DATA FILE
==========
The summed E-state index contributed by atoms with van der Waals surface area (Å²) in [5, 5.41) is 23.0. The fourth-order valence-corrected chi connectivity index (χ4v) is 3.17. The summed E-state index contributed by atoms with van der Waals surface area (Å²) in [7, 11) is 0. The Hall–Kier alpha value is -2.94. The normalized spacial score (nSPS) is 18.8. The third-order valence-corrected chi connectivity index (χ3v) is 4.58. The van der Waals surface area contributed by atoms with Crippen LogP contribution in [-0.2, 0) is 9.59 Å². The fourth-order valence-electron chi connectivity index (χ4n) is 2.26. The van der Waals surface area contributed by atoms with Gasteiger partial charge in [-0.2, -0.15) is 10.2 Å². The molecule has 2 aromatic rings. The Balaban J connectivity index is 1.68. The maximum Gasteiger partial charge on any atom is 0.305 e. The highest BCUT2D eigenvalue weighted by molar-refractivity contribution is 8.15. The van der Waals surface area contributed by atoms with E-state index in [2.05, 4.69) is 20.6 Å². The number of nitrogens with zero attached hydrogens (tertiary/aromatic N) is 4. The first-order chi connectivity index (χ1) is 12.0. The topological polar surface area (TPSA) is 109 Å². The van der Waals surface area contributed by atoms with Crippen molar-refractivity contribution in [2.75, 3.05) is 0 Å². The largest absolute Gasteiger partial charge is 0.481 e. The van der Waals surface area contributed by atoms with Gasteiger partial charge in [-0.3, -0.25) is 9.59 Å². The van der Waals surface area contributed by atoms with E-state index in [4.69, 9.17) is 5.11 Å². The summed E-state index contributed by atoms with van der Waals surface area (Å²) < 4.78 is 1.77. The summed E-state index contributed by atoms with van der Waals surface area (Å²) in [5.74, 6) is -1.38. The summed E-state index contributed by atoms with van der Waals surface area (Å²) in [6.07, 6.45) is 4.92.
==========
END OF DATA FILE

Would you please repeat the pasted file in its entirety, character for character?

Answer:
The summed E-state index contributed by atoms with van der Waals surface area (Å²) in [5, 5.41) is 23.0. The fourth-order valence-corrected chi connectivity index (χ4v) is 3.17. The summed E-state index contributed by atoms with van der Waals surface area (Å²) in [7, 11) is 0. The Hall–Kier alpha value is -2.94. The normalized spacial score (nSPS) is 18.8. The third-order valence-corrected chi connectivity index (χ3v) is 4.58. The van der Waals surface area contributed by atoms with Crippen LogP contribution in [-0.2, 0) is 9.59 Å². The fourth-order valence-electron chi connectivity index (χ4n) is 2.26. The van der Waals surface area contributed by atoms with Gasteiger partial charge in [-0.2, -0.15) is 10.2 Å². The molecule has 2 aromatic rings. The Balaban J connectivity index is 1.68. The maximum Gasteiger partial charge on any atom is 0.305 e. The highest BCUT2D eigenvalue weighted by molar-refractivity contribution is 8.15. The van der Waals surface area contributed by atoms with E-state index in [2.05, 4.69) is 20.6 Å². The number of nitrogens with zero attached hydrogens (tertiary/aromatic N) is 4. The first-order chi connectivity index (χ1) is 12.0. The topological polar surface area (TPSA) is 109 Å². The van der Waals surface area contributed by atoms with Crippen molar-refractivity contribution in [2.75, 3.05) is 0 Å². The largest absolute Gasteiger partial charge is 0.481 e. The van der Waals surface area contributed by atoms with Gasteiger partial charge in [-0.3, -0.25) is 9.59 Å². The van der Waals surface area contributed by atoms with E-state index in [4.69, 9.17) is 5.11 Å². The summed E-state index contributed by atoms with van der Waals surface area (Å²) < 4.78 is 1.77. The summed E-state index contributed by atoms with van der Waals surface area (Å²) in [5.74, 6) is -1.38. The summed E-state index contributed by atoms with van der Waals surface area (Å²) in [6.07, 6.45) is 4.92.